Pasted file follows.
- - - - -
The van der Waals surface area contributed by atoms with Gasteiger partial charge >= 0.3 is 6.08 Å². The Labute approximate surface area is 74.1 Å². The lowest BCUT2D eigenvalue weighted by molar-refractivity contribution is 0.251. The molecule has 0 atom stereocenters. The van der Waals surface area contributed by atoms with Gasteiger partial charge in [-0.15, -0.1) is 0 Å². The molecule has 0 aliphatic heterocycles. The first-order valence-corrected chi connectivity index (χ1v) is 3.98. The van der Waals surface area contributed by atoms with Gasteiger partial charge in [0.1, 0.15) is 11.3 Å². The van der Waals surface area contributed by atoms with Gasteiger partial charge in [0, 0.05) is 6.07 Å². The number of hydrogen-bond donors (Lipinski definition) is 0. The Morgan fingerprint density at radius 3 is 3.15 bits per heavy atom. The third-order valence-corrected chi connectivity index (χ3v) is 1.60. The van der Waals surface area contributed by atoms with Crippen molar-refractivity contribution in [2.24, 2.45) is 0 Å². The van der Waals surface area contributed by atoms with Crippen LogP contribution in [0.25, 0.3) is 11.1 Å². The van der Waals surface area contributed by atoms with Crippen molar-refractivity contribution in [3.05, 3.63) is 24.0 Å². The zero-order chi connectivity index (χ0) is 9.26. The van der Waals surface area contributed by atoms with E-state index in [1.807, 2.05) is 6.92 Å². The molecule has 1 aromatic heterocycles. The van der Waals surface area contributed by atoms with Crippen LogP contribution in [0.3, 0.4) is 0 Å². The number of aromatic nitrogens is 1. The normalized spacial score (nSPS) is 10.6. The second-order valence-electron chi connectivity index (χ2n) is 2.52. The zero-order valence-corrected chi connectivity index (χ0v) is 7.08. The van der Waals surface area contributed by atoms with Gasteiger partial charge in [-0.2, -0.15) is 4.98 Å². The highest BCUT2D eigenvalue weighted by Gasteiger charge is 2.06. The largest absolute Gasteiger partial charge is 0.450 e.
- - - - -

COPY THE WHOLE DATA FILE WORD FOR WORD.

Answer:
The van der Waals surface area contributed by atoms with Gasteiger partial charge >= 0.3 is 6.08 Å². The Labute approximate surface area is 74.1 Å². The lowest BCUT2D eigenvalue weighted by molar-refractivity contribution is 0.251. The molecule has 0 atom stereocenters. The van der Waals surface area contributed by atoms with Gasteiger partial charge in [-0.15, -0.1) is 0 Å². The molecule has 0 aliphatic heterocycles. The first-order valence-corrected chi connectivity index (χ1v) is 3.98. The van der Waals surface area contributed by atoms with Gasteiger partial charge in [0.1, 0.15) is 11.3 Å². The van der Waals surface area contributed by atoms with Gasteiger partial charge in [0, 0.05) is 6.07 Å². The number of hydrogen-bond donors (Lipinski definition) is 0. The Morgan fingerprint density at radius 3 is 3.15 bits per heavy atom. The third-order valence-corrected chi connectivity index (χ3v) is 1.60. The van der Waals surface area contributed by atoms with Crippen molar-refractivity contribution in [2.24, 2.45) is 0 Å². The van der Waals surface area contributed by atoms with Crippen LogP contribution in [0.25, 0.3) is 11.1 Å². The van der Waals surface area contributed by atoms with Crippen molar-refractivity contribution in [3.05, 3.63) is 24.0 Å². The zero-order chi connectivity index (χ0) is 9.26. The van der Waals surface area contributed by atoms with E-state index in [1.807, 2.05) is 6.92 Å². The molecule has 1 aromatic heterocycles. The van der Waals surface area contributed by atoms with Crippen LogP contribution in [0.3, 0.4) is 0 Å². The number of aromatic nitrogens is 1. The normalized spacial score (nSPS) is 10.6. The second-order valence-electron chi connectivity index (χ2n) is 2.52. The zero-order valence-corrected chi connectivity index (χ0v) is 7.08. The van der Waals surface area contributed by atoms with Gasteiger partial charge in [-0.2, -0.15) is 4.98 Å². The highest BCUT2D eigenvalue weighted by Gasteiger charge is 2.06. The largest absolute Gasteiger partial charge is 0.450 e.